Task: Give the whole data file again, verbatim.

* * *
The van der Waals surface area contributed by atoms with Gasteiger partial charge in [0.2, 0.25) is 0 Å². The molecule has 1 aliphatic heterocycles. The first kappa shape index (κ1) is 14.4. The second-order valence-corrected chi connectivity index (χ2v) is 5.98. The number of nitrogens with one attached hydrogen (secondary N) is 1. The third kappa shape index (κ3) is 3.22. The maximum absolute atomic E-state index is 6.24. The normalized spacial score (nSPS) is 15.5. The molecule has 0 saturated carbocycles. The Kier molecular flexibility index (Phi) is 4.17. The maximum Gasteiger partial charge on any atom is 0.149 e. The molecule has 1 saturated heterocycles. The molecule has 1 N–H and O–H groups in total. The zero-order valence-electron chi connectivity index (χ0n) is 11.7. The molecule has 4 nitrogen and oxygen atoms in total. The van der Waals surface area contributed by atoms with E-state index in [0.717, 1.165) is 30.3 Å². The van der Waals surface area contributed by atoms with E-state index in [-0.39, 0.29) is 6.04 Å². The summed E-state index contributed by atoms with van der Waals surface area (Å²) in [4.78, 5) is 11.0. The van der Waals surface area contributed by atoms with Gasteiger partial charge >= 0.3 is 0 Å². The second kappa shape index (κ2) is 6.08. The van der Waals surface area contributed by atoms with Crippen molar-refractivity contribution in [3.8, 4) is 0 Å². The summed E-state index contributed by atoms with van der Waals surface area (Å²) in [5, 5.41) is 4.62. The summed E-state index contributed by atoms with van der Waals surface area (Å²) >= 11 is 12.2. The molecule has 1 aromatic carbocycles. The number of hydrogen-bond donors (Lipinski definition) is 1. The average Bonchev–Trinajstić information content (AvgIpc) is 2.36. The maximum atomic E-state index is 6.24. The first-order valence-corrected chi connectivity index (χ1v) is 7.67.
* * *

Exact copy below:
The van der Waals surface area contributed by atoms with Gasteiger partial charge in [0.2, 0.25) is 0 Å². The molecule has 1 aliphatic heterocycles. The first kappa shape index (κ1) is 14.4. The second-order valence-corrected chi connectivity index (χ2v) is 5.98. The number of nitrogens with one attached hydrogen (secondary N) is 1. The third kappa shape index (κ3) is 3.22. The maximum absolute atomic E-state index is 6.24. The normalized spacial score (nSPS) is 15.5. The molecule has 0 saturated carbocycles. The Kier molecular flexibility index (Phi) is 4.17. The maximum Gasteiger partial charge on any atom is 0.149 e. The molecule has 1 saturated heterocycles. The molecule has 1 N–H and O–H groups in total. The zero-order valence-electron chi connectivity index (χ0n) is 11.7. The molecule has 4 nitrogen and oxygen atoms in total. The van der Waals surface area contributed by atoms with E-state index in [0.717, 1.165) is 30.3 Å². The van der Waals surface area contributed by atoms with E-state index in [-0.39, 0.29) is 6.04 Å². The summed E-state index contributed by atoms with van der Waals surface area (Å²) in [4.78, 5) is 11.0. The van der Waals surface area contributed by atoms with Gasteiger partial charge >= 0.3 is 0 Å². The second kappa shape index (κ2) is 6.08. The van der Waals surface area contributed by atoms with Crippen molar-refractivity contribution in [3.8, 4) is 0 Å². The summed E-state index contributed by atoms with van der Waals surface area (Å²) in [5, 5.41) is 4.62. The summed E-state index contributed by atoms with van der Waals surface area (Å²) >= 11 is 12.2. The molecule has 1 aromatic carbocycles. The number of hydrogen-bond donors (Lipinski definition) is 1. The average Bonchev–Trinajstić information content (AvgIpc) is 2.36. The maximum atomic E-state index is 6.24. The first-order valence-corrected chi connectivity index (χ1v) is 7.67.